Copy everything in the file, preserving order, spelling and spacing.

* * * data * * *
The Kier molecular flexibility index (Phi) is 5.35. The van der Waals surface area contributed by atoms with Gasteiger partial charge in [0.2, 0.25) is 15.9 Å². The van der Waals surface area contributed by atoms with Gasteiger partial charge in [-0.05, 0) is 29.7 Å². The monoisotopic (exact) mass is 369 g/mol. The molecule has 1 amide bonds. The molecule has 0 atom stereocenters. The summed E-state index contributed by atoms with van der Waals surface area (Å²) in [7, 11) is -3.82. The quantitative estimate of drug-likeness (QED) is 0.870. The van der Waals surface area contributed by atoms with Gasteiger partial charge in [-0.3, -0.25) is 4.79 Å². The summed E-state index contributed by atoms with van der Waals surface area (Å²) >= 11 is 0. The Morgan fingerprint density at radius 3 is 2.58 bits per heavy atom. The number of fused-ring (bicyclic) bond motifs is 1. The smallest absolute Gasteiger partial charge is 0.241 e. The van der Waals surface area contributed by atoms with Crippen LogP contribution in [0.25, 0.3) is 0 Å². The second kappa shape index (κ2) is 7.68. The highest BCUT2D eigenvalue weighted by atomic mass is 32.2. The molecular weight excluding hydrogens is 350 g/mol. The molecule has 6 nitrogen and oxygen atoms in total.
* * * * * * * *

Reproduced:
The Kier molecular flexibility index (Phi) is 5.35. The van der Waals surface area contributed by atoms with Gasteiger partial charge in [0.2, 0.25) is 15.9 Å². The van der Waals surface area contributed by atoms with Gasteiger partial charge in [-0.05, 0) is 29.7 Å². The monoisotopic (exact) mass is 369 g/mol. The molecule has 1 amide bonds. The molecule has 0 atom stereocenters. The summed E-state index contributed by atoms with van der Waals surface area (Å²) in [7, 11) is -3.82. The quantitative estimate of drug-likeness (QED) is 0.870. The van der Waals surface area contributed by atoms with Gasteiger partial charge in [-0.3, -0.25) is 4.79 Å². The summed E-state index contributed by atoms with van der Waals surface area (Å²) >= 11 is 0. The Morgan fingerprint density at radius 3 is 2.58 bits per heavy atom. The number of fused-ring (bicyclic) bond motifs is 1. The smallest absolute Gasteiger partial charge is 0.241 e. The van der Waals surface area contributed by atoms with Crippen LogP contribution in [0.25, 0.3) is 0 Å². The second kappa shape index (κ2) is 7.68. The highest BCUT2D eigenvalue weighted by atomic mass is 32.2. The molecular weight excluding hydrogens is 350 g/mol. The molecule has 6 nitrogen and oxygen atoms in total.